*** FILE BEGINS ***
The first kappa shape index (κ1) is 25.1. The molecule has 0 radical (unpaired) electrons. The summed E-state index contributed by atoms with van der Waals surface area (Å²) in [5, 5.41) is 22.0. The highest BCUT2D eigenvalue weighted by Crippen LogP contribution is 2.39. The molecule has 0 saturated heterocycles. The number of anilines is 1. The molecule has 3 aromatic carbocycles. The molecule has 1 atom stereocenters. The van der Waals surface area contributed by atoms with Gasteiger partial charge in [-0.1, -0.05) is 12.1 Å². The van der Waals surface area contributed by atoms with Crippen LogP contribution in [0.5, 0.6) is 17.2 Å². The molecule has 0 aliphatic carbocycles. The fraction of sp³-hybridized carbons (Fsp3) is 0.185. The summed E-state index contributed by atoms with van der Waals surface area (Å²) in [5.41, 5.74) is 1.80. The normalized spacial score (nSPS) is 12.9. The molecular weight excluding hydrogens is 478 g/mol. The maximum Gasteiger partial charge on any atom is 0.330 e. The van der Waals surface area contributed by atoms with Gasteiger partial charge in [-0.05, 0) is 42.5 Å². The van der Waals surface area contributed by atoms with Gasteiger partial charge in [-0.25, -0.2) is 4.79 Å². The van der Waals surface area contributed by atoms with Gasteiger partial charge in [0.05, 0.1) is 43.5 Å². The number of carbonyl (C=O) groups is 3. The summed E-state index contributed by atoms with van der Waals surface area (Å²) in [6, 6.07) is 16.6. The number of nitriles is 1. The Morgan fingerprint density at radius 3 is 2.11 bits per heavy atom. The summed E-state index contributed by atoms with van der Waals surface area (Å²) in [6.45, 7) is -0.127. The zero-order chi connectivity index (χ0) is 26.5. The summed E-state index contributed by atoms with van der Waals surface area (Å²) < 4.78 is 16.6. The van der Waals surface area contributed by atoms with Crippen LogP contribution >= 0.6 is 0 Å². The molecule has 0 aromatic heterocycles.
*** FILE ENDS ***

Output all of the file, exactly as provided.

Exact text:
The first kappa shape index (κ1) is 25.1. The molecule has 0 radical (unpaired) electrons. The summed E-state index contributed by atoms with van der Waals surface area (Å²) in [5, 5.41) is 22.0. The highest BCUT2D eigenvalue weighted by Crippen LogP contribution is 2.39. The molecule has 0 saturated heterocycles. The number of anilines is 1. The molecule has 3 aromatic carbocycles. The molecule has 1 atom stereocenters. The van der Waals surface area contributed by atoms with Gasteiger partial charge in [-0.1, -0.05) is 12.1 Å². The van der Waals surface area contributed by atoms with Crippen LogP contribution in [0.5, 0.6) is 17.2 Å². The molecule has 0 aliphatic carbocycles. The fraction of sp³-hybridized carbons (Fsp3) is 0.185. The summed E-state index contributed by atoms with van der Waals surface area (Å²) in [5.41, 5.74) is 1.80. The normalized spacial score (nSPS) is 12.9. The molecular weight excluding hydrogens is 478 g/mol. The maximum Gasteiger partial charge on any atom is 0.330 e. The van der Waals surface area contributed by atoms with Gasteiger partial charge in [-0.05, 0) is 42.5 Å². The van der Waals surface area contributed by atoms with Gasteiger partial charge in [-0.25, -0.2) is 4.79 Å². The van der Waals surface area contributed by atoms with Gasteiger partial charge in [0.05, 0.1) is 43.5 Å². The number of carbonyl (C=O) groups is 3. The summed E-state index contributed by atoms with van der Waals surface area (Å²) in [6, 6.07) is 16.6. The number of nitriles is 1. The Morgan fingerprint density at radius 3 is 2.11 bits per heavy atom. The summed E-state index contributed by atoms with van der Waals surface area (Å²) in [6.45, 7) is -0.127. The zero-order chi connectivity index (χ0) is 26.5. The summed E-state index contributed by atoms with van der Waals surface area (Å²) < 4.78 is 16.6. The van der Waals surface area contributed by atoms with Crippen LogP contribution >= 0.6 is 0 Å². The molecule has 0 aromatic heterocycles.